New Delhi, 'The day they broke into my house, the day they barged into me, my world became dark and gloomy -- slipping into oblivion forever,' says...
New Delhi, "The day they broke into my house, the day they barged into me, my world became dark and gloomy -- slipping into oblivion forever," says Salma, a 28-year-old Rohingya Muslim woman from Myanmar now living in the Delhi-NCR area. "Today, I have no place which I can claim to be my own. My whole world is shattered," Salma recounts with shrill in her voice and pain in the eyes. "The Myanmar Military people broke into my house and began to torture my family. It was night time when they came to our village," she adds. "I was raped in front of my father-in-law, my husband and my three daughters. When my husband and daughters tried to intervene, they shot dead my husband and raped my eldest daughter. I was abducted to shallow land where I was raped repeatedly for a week by three men," tells an anguished Salma. "Then, they left me all alone there. I was like a vegetable, like a lifeless creature, unable to move around. For next seven days, I had no hope, until Usman, fellow Rohingya who was escaping, found me." "My family covered my injuries with clothes and we hid in the jungle. After a few days, I was able to walk with the stick. We left our village and I had to cross two big hills, a big river and a walk for 15 days to arrive in Bangladesh. From there, my family took me to India." This is just one story.
There are thousands and thousands of such women languishing in the refugee camps in Bangladesh or elsewhere. In fact, the Rohingya genocide is one of the most heart-wrenching horror story today! Some 235 Rohingya refugees are staying in South Delhi's Kalindi Kunj area and they simply refuse to return to "their own country" despite the fact that they continue to live in horrendous conditions. These women are helpless and the atrocities committed on them back home continue to haunt them and give them pain. The deep scars are more psychological than physical! But, Bangladesh has been a great hope for them. The country's response in receiving millions of Rohingya refugees and providing them safety has been one of the perceptible gestures of humanity of our time. However, the needs are endless and sufferings are immeasurable. This is not the first storm of massacre, forced displacement of Rohingya refugees from Myanmar. In 1978 and 1992, the Rohingyas witnessed a similar "ethnic cleansing" and Bangladesh provided the safest haven to them. On September 4, 2017, the Indian Supreme Court deferred a plea made by two Rohingya refugees who challenged the court decision to deport them back to Myanmar. In August, the Home Ministry asked all the states to begin the process of identifying Rohingyas and deporting them back. The reason stated by the Centre was that they were likely to get recruited by terrorist organisations, and that may pose a threat to the "national security". Little did they know that Rohingyas were a minority ethnic group that belongs to Rakhine state in Myanmar. Most of these people are Muslims, but some of them are Hindus as well. India doesn't have a law pertaining to the refugees. It has not signed the 1951 UN convention on refugees or 1967 protocol, which barred the co-signers from expelling refugees, but the principle of non-refoulement which says refugees can't be sent back to a country where their life is under threat is an international law. It is applicable to all states regardless they have signed refugee's convention or not.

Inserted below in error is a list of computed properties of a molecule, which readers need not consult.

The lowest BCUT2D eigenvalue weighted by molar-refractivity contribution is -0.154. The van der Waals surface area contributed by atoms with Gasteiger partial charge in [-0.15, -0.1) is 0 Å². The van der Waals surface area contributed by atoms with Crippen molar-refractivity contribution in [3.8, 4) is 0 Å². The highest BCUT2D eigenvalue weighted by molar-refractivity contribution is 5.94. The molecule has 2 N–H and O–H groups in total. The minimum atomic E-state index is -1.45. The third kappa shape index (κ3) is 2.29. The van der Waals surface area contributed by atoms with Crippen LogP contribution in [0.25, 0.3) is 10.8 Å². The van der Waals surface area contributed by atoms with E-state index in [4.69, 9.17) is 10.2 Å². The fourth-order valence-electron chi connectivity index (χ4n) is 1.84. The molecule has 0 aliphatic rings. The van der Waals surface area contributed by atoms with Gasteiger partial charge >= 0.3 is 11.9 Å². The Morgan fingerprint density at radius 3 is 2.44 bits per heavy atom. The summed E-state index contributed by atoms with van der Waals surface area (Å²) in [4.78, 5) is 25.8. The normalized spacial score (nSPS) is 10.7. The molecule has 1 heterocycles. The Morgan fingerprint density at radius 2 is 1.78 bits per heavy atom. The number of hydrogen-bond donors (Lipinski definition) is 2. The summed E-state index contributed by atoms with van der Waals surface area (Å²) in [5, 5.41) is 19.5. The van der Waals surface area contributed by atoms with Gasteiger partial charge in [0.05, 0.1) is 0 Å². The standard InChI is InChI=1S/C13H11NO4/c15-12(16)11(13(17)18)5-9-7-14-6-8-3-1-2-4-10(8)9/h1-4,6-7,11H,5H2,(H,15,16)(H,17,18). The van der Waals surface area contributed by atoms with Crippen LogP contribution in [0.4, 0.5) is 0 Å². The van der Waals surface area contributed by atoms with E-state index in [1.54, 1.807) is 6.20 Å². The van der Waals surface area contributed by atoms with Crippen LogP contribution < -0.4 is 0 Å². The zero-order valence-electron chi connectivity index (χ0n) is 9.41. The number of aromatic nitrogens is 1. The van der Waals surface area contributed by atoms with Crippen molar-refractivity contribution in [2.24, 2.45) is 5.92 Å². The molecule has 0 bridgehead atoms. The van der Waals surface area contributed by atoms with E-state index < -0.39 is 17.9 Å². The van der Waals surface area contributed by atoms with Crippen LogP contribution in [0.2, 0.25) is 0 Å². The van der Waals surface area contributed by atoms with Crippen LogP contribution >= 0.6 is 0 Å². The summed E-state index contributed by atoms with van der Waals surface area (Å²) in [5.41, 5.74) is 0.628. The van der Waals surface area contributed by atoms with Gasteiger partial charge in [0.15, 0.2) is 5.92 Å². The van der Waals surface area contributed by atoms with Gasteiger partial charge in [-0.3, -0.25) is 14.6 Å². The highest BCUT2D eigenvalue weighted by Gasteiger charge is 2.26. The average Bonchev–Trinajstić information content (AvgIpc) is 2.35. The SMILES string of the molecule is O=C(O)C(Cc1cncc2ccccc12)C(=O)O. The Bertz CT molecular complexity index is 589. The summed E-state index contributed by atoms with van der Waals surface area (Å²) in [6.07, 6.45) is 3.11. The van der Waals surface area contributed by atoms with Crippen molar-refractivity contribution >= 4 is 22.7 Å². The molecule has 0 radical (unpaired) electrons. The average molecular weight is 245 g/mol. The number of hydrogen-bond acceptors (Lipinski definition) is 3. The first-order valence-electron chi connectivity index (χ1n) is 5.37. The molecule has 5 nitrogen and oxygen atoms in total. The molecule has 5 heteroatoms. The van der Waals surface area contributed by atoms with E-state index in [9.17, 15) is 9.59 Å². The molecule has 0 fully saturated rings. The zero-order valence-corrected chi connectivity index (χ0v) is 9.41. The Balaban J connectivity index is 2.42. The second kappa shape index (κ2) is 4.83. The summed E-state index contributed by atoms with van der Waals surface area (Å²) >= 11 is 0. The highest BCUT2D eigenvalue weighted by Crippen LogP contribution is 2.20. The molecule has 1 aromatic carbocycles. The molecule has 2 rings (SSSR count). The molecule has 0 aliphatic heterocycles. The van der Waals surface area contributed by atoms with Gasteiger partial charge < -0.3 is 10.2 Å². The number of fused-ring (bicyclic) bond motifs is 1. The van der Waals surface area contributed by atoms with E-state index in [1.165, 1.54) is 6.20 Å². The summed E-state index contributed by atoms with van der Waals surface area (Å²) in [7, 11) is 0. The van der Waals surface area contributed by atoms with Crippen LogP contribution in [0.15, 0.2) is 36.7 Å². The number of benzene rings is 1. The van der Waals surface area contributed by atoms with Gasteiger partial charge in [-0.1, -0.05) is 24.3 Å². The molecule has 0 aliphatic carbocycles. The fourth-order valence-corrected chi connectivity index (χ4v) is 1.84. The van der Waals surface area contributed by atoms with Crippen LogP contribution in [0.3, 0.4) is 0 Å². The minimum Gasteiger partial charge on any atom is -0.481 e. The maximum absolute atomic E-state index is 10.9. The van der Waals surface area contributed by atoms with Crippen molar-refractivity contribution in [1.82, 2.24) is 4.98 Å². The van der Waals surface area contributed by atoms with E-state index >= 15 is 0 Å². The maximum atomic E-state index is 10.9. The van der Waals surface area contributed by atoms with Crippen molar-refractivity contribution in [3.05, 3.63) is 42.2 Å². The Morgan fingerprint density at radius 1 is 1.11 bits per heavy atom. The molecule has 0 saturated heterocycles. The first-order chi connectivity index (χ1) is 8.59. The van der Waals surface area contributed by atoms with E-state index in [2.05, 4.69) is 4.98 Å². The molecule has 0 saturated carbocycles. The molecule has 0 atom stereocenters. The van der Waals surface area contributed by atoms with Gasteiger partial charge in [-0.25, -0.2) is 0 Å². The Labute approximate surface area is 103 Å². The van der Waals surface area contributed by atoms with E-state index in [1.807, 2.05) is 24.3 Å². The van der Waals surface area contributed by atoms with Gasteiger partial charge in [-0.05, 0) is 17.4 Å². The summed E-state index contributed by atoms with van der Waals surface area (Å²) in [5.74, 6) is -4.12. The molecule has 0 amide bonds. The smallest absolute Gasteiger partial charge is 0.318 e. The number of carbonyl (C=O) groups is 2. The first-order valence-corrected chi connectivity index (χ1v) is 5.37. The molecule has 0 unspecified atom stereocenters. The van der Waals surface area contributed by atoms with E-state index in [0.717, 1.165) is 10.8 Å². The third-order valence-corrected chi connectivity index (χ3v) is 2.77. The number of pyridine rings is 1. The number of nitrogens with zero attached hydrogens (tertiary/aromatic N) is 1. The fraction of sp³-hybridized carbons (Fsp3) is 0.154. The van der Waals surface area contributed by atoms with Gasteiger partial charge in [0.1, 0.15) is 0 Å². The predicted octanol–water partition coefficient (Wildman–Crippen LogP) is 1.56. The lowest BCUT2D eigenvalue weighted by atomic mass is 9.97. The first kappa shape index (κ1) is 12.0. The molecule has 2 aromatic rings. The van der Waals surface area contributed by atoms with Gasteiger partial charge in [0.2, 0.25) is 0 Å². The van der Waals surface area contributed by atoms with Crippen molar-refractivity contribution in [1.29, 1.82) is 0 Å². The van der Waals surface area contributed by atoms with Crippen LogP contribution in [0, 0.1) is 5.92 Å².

The Indian Constitution grants refugees in Article 14 right to equality, and right to liberty under Article 21 and 51(c). So, by deporting Rohingya refugees, India would be violating international law and its own constitution. Despite not signing the Refugees Convention, India has generally not sent refugees back home if they are expected to be persecuted on return nor has it discriminated refugee on the basis of religion. For centuries, India has offered refuge to Tibetans, Afghans, Pakistani Hindus, Bangladeshi and Sri Lankan Tamils. Our present government in 2016 adopted rules which made it easier for the religious minorities from Pakistan, Bangladesh and Afghanistan to stay in India without proper documents. So, did it exclude Myanmar because it knows that those minorities are Muslims? According to a report by The Wire, "the RSS leader Rakesh Sinha claims that all Rohingya are associated with Islamic terrorism. The Right-wing activist accused Rohingyas for crime but a report published in The Wire in April 2017, that police has no such records". Today, there are more Rohingyas living in immigrant base camps across the world than in Myanmar. The denial of basic rights like clear citizenship, clean water, sanitation, secure shelter, education and safety for women makes them the most vulnerable people on earth. They need a future. With the great efforts of Bangladeshi government, communities, UN agencies, lifesaving efforts have endured the Rohingya refugees. "I want to ask people in power in India, why are they so shady on Indian ethics and Indian history? Isn't it our responsibility to provide these people rudimentary needs when they are seeking shelters in India? As a nation who is guilty of the utmost embarrassing event of past which witnessed largest transfer populations across the borders in 1947, is failing to comprehend the Rohingya cause. Before a Muslim, a refugee, a Rohingya, they are human beings with ill-fate," argues Namra Ali, an activist working among the Rohingya women in the Delhi-NCR.